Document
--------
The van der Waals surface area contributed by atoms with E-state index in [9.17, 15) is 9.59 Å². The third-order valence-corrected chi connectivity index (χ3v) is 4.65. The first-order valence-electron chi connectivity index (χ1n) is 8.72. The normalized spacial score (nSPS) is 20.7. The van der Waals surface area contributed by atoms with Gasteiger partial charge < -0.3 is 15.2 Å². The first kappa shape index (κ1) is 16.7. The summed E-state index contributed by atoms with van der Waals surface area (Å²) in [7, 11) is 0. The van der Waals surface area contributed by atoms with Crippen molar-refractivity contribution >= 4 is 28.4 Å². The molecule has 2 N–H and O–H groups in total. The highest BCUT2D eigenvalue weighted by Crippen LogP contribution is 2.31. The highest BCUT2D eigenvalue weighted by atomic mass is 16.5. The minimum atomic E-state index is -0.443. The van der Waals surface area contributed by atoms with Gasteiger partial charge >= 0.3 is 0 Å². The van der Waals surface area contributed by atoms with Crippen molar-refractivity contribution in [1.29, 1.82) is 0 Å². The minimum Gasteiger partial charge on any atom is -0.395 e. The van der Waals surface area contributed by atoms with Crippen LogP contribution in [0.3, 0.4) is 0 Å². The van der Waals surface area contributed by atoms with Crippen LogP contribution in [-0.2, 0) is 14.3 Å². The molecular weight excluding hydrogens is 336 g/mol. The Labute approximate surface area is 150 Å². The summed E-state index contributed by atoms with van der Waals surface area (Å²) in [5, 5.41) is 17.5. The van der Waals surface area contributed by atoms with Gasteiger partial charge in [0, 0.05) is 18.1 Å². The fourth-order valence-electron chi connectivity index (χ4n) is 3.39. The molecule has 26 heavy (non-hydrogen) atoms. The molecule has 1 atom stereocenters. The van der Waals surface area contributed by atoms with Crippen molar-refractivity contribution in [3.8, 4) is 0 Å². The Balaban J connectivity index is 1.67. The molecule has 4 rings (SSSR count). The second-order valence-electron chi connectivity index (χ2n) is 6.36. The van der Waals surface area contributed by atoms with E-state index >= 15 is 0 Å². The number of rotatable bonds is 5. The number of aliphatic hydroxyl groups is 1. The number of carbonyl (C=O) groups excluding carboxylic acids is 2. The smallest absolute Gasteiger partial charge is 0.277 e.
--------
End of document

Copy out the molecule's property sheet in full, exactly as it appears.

The van der Waals surface area contributed by atoms with E-state index in [9.17, 15) is 9.59 Å². The third-order valence-corrected chi connectivity index (χ3v) is 4.65. The first-order valence-electron chi connectivity index (χ1n) is 8.72. The normalized spacial score (nSPS) is 20.7. The van der Waals surface area contributed by atoms with Gasteiger partial charge < -0.3 is 15.2 Å². The first kappa shape index (κ1) is 16.7. The summed E-state index contributed by atoms with van der Waals surface area (Å²) in [7, 11) is 0. The van der Waals surface area contributed by atoms with Crippen molar-refractivity contribution >= 4 is 28.4 Å². The molecule has 2 N–H and O–H groups in total. The highest BCUT2D eigenvalue weighted by Crippen LogP contribution is 2.31. The highest BCUT2D eigenvalue weighted by atomic mass is 16.5. The minimum atomic E-state index is -0.443. The van der Waals surface area contributed by atoms with Gasteiger partial charge >= 0.3 is 0 Å². The van der Waals surface area contributed by atoms with Crippen molar-refractivity contribution in [1.29, 1.82) is 0 Å². The minimum Gasteiger partial charge on any atom is -0.395 e. The van der Waals surface area contributed by atoms with Crippen LogP contribution in [0.3, 0.4) is 0 Å². The van der Waals surface area contributed by atoms with Crippen LogP contribution in [-0.2, 0) is 14.3 Å². The molecular weight excluding hydrogens is 336 g/mol. The Labute approximate surface area is 150 Å². The summed E-state index contributed by atoms with van der Waals surface area (Å²) in [5, 5.41) is 17.5. The van der Waals surface area contributed by atoms with Gasteiger partial charge in [0, 0.05) is 18.1 Å². The fourth-order valence-electron chi connectivity index (χ4n) is 3.39. The molecule has 26 heavy (non-hydrogen) atoms. The molecule has 1 atom stereocenters. The van der Waals surface area contributed by atoms with Crippen molar-refractivity contribution in [3.8, 4) is 0 Å². The Balaban J connectivity index is 1.67. The molecule has 4 rings (SSSR count). The second-order valence-electron chi connectivity index (χ2n) is 6.36. The van der Waals surface area contributed by atoms with E-state index >= 15 is 0 Å². The number of rotatable bonds is 5. The number of aliphatic hydroxyl groups is 1. The number of carbonyl (C=O) groups excluding carboxylic acids is 2. The smallest absolute Gasteiger partial charge is 0.277 e.